ELORA – Dr. Ted Clarke, who was “revered” within the harness racing world, has died.
He passed away peacefully on April 27 at St. Mary’s Hospital in Kitchener at the age of 71.
Clarke’s efforts helped elevate the Elmira Raceway in the 1980s and establish the Grand River Raceway in Elora in 2002.
“He was a great leader. He was revered throughout the industry for being extremely knowledgable and extremely gracious with his time and just a very classy man who knew a lot and shared his knowledge freely,” said Kelly Spencer.
She worked alongside Clarke for 22 years as the marketing and communications manager, first at Elmira Raceway and later at Grand River Raceway.
“He was always concerned with doing what was best for the harness racing industry as a whole, versus what was particularly best for Grand River Raceway,” Spencer added.
“That was obviously his main concern, but he always endeavoured to do what was right for all parties involved.”
Clarke began his career after graduating from the Ontario Veterinary College in the early 1970s. He was a practicing veterinarian and co-owner of Eldale Veterinary Clinic in the late 1980s when he got heavily involved in the management of Elmira Raceway.
“During that financial crisis of Elmira Raceway in the ‘80s, he’s really one of three people [that helped with] bringing it back around and to help really build it up as a real little jewel in Canadian harness racing,” said Spencer.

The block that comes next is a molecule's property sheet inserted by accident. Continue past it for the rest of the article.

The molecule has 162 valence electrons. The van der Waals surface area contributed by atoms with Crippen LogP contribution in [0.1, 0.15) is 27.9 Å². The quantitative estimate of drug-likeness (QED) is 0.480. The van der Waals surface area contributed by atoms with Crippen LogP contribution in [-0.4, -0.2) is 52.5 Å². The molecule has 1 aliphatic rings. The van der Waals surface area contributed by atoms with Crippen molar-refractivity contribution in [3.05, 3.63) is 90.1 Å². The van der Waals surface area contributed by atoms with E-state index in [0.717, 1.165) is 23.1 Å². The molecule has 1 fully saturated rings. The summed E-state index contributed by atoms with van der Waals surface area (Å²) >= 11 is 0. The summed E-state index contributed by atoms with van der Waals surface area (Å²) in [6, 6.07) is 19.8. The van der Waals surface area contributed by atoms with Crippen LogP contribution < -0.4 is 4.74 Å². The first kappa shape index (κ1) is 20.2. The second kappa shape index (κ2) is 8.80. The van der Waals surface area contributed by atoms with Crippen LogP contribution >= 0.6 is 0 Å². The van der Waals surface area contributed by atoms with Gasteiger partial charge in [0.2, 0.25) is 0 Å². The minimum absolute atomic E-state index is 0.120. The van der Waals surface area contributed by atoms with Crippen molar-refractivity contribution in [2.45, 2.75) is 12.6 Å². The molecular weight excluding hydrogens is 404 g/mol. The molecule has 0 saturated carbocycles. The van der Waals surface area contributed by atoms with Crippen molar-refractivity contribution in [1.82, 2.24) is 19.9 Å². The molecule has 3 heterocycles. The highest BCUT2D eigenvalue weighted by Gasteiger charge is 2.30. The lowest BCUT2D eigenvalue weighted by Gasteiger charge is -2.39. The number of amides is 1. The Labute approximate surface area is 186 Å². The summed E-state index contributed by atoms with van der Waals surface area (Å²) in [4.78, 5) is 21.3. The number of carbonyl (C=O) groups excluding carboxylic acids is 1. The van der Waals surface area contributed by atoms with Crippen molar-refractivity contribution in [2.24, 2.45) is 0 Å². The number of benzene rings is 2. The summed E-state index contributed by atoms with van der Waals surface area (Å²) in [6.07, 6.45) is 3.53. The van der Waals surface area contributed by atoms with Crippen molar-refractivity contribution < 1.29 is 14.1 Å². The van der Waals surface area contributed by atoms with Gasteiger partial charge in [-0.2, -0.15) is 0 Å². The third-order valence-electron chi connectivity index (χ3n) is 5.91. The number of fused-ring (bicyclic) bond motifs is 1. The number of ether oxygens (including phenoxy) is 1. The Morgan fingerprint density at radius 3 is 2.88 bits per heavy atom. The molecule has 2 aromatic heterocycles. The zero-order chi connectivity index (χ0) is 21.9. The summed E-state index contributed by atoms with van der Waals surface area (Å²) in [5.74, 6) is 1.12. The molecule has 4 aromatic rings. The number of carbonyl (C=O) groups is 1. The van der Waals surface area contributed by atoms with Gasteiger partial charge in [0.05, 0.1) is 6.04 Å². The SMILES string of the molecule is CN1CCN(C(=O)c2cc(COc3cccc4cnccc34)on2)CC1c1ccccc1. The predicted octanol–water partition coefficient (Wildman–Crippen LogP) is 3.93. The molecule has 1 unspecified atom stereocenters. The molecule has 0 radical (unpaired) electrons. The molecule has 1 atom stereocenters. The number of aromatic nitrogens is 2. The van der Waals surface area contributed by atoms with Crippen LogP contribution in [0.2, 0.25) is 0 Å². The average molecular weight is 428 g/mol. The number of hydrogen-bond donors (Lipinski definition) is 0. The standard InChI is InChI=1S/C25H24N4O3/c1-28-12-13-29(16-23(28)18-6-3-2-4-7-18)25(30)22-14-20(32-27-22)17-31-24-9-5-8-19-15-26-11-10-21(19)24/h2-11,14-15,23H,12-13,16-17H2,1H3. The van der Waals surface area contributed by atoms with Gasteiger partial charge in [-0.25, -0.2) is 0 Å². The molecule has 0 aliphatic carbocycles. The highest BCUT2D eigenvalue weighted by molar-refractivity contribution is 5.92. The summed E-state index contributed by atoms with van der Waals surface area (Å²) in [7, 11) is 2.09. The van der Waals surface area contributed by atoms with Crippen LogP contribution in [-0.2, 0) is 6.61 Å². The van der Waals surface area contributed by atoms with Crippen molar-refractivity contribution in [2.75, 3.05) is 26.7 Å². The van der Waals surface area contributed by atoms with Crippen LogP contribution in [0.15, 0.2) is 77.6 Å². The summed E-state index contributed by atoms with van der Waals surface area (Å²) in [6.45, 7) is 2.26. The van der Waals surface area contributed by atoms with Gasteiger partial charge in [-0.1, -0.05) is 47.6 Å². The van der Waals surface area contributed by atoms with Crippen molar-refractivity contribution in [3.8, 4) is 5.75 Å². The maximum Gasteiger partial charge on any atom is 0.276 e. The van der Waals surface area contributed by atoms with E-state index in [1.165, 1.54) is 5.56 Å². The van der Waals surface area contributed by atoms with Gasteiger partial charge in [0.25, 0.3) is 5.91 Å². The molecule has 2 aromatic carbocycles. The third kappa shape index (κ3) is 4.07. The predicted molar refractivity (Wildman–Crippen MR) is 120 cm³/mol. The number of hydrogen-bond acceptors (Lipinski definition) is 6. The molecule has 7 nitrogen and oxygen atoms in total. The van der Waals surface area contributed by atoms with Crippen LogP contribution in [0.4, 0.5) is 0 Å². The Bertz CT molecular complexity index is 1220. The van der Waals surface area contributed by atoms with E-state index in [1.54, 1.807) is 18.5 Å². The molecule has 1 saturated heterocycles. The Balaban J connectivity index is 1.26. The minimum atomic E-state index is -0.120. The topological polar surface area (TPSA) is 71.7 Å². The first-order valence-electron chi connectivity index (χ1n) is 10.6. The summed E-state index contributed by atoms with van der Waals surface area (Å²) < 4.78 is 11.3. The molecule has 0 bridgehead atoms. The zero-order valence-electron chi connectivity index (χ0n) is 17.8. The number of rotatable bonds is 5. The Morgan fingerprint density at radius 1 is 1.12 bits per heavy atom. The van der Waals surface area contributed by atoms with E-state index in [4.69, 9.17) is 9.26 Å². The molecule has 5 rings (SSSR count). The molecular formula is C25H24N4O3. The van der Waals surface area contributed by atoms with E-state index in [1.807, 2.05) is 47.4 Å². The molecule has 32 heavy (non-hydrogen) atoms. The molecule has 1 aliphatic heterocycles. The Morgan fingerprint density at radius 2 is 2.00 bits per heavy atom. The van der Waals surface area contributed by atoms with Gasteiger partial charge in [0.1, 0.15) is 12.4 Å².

In 1994 Clarke helped establish the Ontario Teletheatre Network. In 1998 Elmira Raceway became the first Ontario B-track to simulcast its races to tracks and teletheatres across Canada and the US.
The same year he helped create the Battle of Waterloo race for Ontario-sired horses.
In 2002, Clarke left veterinary medicine to become the general manager of the new Grand River Raceway in Elora.
“Our relationship with the horse people [at Grand River Raceway] was always very balanced and respectful … and he really fostered an environment and understanding and respect between all parties, which was something he did in every facet of his life,” said Spencer.
In 2014, Clarke was inducted into the Canadian Horse Racing Hall of Fame in the builders category. The honour highlighted a career spent in the pursuit of the common good for horse racing.
During Clarke’s 15 years as general manager, the Grand River Raceway won several awards, including the Business Excellence Award for Hospitality and Tourism from the Greater Kitchener Waterloo Chamber of Commerce.
Clarke retired as general manager in 2017 after more than 30 years of work in the Ontario harness racing industry.
“He really walked the talk when it came to integrity and acting with class and consistency,” said Spencer.
Clarke was the beloved husband of Valorie. They have two daughters, Carrie and Amy, and two grandchildren, Morgan and Riley. Clarke is also remembered by his sister Christine (Brad) Coleman and brother David (Darlene) Clarke.
A celebration of life will be held on May 15 from 2 to 5pm in the Lighthouse Restaurant at Grand River Raceway. As expressions of sympathy, the family requests donations be made to the Canadian Diabetes Association or St. Mary’s Hospital Foundation (Kitchener) – Cardiac Care.